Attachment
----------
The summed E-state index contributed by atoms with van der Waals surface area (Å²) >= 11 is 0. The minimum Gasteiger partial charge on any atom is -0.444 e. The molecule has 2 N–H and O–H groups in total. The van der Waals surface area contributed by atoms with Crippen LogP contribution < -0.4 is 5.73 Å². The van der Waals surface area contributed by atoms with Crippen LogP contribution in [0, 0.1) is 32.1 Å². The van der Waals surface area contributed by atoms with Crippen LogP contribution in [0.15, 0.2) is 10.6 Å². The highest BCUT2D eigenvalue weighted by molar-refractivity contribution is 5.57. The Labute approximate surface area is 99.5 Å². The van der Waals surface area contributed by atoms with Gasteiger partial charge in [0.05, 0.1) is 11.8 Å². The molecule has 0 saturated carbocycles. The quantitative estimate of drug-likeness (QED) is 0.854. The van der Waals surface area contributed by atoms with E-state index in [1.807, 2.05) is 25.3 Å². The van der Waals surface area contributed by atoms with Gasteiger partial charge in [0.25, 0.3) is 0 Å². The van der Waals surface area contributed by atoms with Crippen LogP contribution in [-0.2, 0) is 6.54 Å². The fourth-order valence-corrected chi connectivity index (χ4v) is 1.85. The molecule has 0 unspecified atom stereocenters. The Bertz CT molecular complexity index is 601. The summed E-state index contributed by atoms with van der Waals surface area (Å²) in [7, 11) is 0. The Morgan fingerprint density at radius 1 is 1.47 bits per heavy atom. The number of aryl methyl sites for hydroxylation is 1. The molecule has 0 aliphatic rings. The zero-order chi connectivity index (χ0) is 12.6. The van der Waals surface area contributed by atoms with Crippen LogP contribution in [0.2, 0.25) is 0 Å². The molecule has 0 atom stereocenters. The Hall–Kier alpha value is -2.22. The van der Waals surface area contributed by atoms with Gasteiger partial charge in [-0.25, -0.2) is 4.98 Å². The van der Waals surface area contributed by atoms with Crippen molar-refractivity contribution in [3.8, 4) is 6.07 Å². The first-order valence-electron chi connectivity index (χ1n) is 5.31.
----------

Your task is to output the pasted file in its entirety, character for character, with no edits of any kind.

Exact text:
The summed E-state index contributed by atoms with van der Waals surface area (Å²) >= 11 is 0. The minimum Gasteiger partial charge on any atom is -0.444 e. The molecule has 2 N–H and O–H groups in total. The van der Waals surface area contributed by atoms with Crippen LogP contribution < -0.4 is 5.73 Å². The van der Waals surface area contributed by atoms with Crippen LogP contribution in [0, 0.1) is 32.1 Å². The van der Waals surface area contributed by atoms with Crippen LogP contribution in [0.15, 0.2) is 10.6 Å². The highest BCUT2D eigenvalue weighted by molar-refractivity contribution is 5.57. The Labute approximate surface area is 99.5 Å². The van der Waals surface area contributed by atoms with Gasteiger partial charge in [0.05, 0.1) is 11.8 Å². The molecule has 0 saturated carbocycles. The quantitative estimate of drug-likeness (QED) is 0.854. The van der Waals surface area contributed by atoms with E-state index in [1.807, 2.05) is 25.3 Å². The van der Waals surface area contributed by atoms with Gasteiger partial charge in [0.25, 0.3) is 0 Å². The van der Waals surface area contributed by atoms with Crippen LogP contribution in [-0.2, 0) is 6.54 Å². The fourth-order valence-corrected chi connectivity index (χ4v) is 1.85. The molecule has 0 unspecified atom stereocenters. The Bertz CT molecular complexity index is 601. The summed E-state index contributed by atoms with van der Waals surface area (Å²) in [7, 11) is 0. The Morgan fingerprint density at radius 1 is 1.47 bits per heavy atom. The number of aryl methyl sites for hydroxylation is 1. The molecule has 0 aliphatic rings. The zero-order chi connectivity index (χ0) is 12.6. The van der Waals surface area contributed by atoms with Crippen LogP contribution in [0.2, 0.25) is 0 Å². The molecule has 0 atom stereocenters. The Hall–Kier alpha value is -2.22. The van der Waals surface area contributed by atoms with Gasteiger partial charge in [-0.25, -0.2) is 4.98 Å². The van der Waals surface area contributed by atoms with Crippen molar-refractivity contribution in [3.8, 4) is 6.07 Å². The first-order valence-electron chi connectivity index (χ1n) is 5.31.